Oxytocin and vasopressin have many effects but most relevant from our point of view is that, not only are they involved in bonding between individuals but have also been found to be effective in learning and memory, but only in a social context. Both are released when prairie voles have sex. They are intimately linked to dopamine, which is associated with reward. And although prairie voles are a long way from man, the release of these hormones in other animals, including man, under similar conditions makes it likely that their human counterparts are also strongly involved in activities associated with romantic and maternal love, which is not to say that these are their only functions. The story of voles is actually of great biological interest, especially when one contrasts two species, the prairie and the montane vole, the former having monogamous relationships (with the occasional fling thrown in) and the latter indulging in promiscuous sex without long-term attachment. If the release of these two hormones is blocked in prairie voles, they too become promiscuous. If, however, prairie voles are injected with these hormones but prevented from having sex, they will continue to be faithful to their partners, that is to have a monogamous though chaste relationship. One might have imagined that injection of these hormones into the promiscuous montane voles would make of them virtuous, monogamous, animals too. But that is not how things work out and injection of these hormones into montane voles does not render them monogamous. This may seem at first paradoxical, but there is a simple biological way of accounting for it and it is of substantial interest in the context of concept formation.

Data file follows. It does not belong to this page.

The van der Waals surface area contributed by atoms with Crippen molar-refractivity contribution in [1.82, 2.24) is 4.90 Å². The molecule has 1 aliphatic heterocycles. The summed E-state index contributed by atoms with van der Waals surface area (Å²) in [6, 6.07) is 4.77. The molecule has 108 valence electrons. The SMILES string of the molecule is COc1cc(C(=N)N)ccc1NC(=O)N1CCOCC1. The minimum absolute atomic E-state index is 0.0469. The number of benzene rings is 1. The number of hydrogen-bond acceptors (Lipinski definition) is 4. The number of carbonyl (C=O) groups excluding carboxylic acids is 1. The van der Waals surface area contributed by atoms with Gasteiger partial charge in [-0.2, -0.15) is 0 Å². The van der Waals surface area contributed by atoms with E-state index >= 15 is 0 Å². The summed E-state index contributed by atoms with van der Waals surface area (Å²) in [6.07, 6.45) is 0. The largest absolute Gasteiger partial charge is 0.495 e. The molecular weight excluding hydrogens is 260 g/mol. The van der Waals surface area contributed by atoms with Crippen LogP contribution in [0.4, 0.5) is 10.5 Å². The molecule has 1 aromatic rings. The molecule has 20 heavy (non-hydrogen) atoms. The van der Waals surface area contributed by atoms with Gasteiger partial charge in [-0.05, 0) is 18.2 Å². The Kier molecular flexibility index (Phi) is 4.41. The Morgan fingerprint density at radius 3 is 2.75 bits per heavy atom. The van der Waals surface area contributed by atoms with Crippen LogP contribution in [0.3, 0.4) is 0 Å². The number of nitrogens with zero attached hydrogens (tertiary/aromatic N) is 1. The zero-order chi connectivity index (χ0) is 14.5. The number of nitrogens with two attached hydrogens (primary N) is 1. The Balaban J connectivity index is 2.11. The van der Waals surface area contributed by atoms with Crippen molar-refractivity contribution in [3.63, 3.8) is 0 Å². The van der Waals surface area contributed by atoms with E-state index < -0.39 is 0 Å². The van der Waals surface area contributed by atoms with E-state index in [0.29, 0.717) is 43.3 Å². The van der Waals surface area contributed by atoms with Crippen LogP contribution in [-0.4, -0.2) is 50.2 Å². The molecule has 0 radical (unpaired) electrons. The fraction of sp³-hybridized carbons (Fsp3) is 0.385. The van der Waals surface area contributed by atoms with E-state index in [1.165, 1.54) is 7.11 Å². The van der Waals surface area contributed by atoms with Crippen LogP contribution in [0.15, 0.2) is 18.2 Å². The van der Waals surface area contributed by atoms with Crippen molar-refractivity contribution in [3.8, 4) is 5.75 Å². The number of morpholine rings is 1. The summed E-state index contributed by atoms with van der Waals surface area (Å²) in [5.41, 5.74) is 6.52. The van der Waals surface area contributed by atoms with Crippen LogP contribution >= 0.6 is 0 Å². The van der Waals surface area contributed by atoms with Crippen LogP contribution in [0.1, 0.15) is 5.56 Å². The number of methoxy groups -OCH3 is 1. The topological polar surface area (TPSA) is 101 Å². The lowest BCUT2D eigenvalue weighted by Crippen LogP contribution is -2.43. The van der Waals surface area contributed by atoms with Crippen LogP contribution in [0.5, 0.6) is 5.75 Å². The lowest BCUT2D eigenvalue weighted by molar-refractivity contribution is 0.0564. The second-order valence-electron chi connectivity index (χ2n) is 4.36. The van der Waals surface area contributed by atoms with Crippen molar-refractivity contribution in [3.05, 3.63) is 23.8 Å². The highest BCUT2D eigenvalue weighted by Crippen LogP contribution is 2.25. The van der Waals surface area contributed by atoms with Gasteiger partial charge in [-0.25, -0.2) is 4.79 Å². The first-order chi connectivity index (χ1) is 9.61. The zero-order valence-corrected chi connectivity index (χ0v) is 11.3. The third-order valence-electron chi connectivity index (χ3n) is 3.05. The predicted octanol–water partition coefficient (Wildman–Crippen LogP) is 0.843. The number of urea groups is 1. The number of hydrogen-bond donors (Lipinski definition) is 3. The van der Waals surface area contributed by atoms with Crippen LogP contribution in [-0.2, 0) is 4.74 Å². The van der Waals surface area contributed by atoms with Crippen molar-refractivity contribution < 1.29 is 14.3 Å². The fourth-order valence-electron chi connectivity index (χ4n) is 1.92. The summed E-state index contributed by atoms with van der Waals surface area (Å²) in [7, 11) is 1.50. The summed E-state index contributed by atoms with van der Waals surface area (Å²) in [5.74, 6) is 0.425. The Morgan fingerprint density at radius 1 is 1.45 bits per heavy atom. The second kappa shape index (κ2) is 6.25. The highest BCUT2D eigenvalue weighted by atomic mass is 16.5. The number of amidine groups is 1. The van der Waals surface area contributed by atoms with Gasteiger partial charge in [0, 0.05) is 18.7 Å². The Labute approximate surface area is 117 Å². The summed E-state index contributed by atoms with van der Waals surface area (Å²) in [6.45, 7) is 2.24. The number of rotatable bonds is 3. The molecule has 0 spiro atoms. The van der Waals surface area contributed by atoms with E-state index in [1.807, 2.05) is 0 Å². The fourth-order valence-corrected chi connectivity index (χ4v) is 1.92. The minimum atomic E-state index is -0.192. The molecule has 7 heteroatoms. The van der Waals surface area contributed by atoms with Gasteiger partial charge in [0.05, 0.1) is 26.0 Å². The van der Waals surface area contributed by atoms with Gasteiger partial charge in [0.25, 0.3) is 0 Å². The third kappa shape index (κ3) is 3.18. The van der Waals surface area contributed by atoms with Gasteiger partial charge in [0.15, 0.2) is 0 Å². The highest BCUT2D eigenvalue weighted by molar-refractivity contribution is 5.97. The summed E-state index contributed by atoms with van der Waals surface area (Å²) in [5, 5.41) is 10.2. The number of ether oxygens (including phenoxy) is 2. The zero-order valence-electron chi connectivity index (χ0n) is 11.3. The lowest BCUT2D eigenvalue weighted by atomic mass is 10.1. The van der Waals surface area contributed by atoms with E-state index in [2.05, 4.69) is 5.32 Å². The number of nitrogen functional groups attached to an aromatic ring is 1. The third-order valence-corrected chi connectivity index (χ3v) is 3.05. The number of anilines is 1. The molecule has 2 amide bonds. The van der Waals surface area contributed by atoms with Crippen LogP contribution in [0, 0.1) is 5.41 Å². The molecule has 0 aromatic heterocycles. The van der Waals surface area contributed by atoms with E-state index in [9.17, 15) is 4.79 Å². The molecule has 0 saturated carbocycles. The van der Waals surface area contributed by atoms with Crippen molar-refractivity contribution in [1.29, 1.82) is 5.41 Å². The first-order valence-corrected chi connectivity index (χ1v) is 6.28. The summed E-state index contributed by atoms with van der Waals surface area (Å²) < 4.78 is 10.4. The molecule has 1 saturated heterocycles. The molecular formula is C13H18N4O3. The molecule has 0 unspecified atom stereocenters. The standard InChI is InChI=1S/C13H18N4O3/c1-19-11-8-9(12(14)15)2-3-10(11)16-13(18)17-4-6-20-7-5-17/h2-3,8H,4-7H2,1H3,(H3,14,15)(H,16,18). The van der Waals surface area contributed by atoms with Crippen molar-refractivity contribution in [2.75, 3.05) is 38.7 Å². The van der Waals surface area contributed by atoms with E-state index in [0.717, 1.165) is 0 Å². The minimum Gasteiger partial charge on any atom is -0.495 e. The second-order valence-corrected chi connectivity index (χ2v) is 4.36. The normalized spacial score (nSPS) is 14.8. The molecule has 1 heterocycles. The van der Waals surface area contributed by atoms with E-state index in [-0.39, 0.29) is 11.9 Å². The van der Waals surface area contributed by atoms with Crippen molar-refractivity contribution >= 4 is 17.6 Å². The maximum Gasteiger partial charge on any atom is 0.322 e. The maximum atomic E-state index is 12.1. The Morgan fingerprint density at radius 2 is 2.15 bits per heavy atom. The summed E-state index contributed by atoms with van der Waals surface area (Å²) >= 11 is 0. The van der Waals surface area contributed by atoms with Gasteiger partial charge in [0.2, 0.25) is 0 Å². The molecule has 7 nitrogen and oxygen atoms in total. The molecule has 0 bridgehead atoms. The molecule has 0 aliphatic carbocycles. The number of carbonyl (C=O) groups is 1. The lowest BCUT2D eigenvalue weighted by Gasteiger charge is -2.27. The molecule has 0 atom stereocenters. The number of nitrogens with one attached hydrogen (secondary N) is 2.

Once secreted by the pituitary, these neuro-hormones can only act if there are receptors for them. In the prairie vole there is an abundance of receptors for vasopressin and oxytocin in the reward centres of the brain. These centres are not clearly defined as yet but include many structures that have been found to be active in reward conditions. Many are located in the sub-cortex. Receptors for oxytocin and vasopressin are missing or not as abundant in the reward centres of the montane voles. Hence injecting montane voles with a surplus of these two neuro-hormones does not make them monogamous, since there are not sufficient receptors for them in the reward centres. It is as if these two hormones, strongly implicated from other evidence with bonding, are the ones that keep voles faithful and monogamous and as if the absence of receptors for them makes of their relatives promiscuous animals. There is no evidence that these two neuro-hormones act in the same way in humans; it would be surprising if they did, given the infinitely more complicated structure of the human brain. But it would not be surprising if we find in the vole a vestigial system to account for the sexual and romantic nature of humans. Mankind is often, but very mistakenly, considered to be monogamous. The evidence from divorce rates, adultery and other more or less clandestine and casual encounters, as well as the flourishing trade in prostitution and pornography, suggests otherwise, which is not to say that many among the human race do not maintain monogamous, or serially monogamous, relationships. It would be highly interesting to learn whether monogamous humans have a higher concentration of oxytocin and vasopressin, as well as a richer concentration of receptors for them in the reward centres of the human brain compared to their more promiscuous counterparts. One might even find that humans can be divided into three or more categories – ranging from the extremely promiscuous to the strictly monogamous, and that this distribution reflects the distribution of receptors for vasopressin and oxytocin, which is known to vary in species as far apart as voles and humans.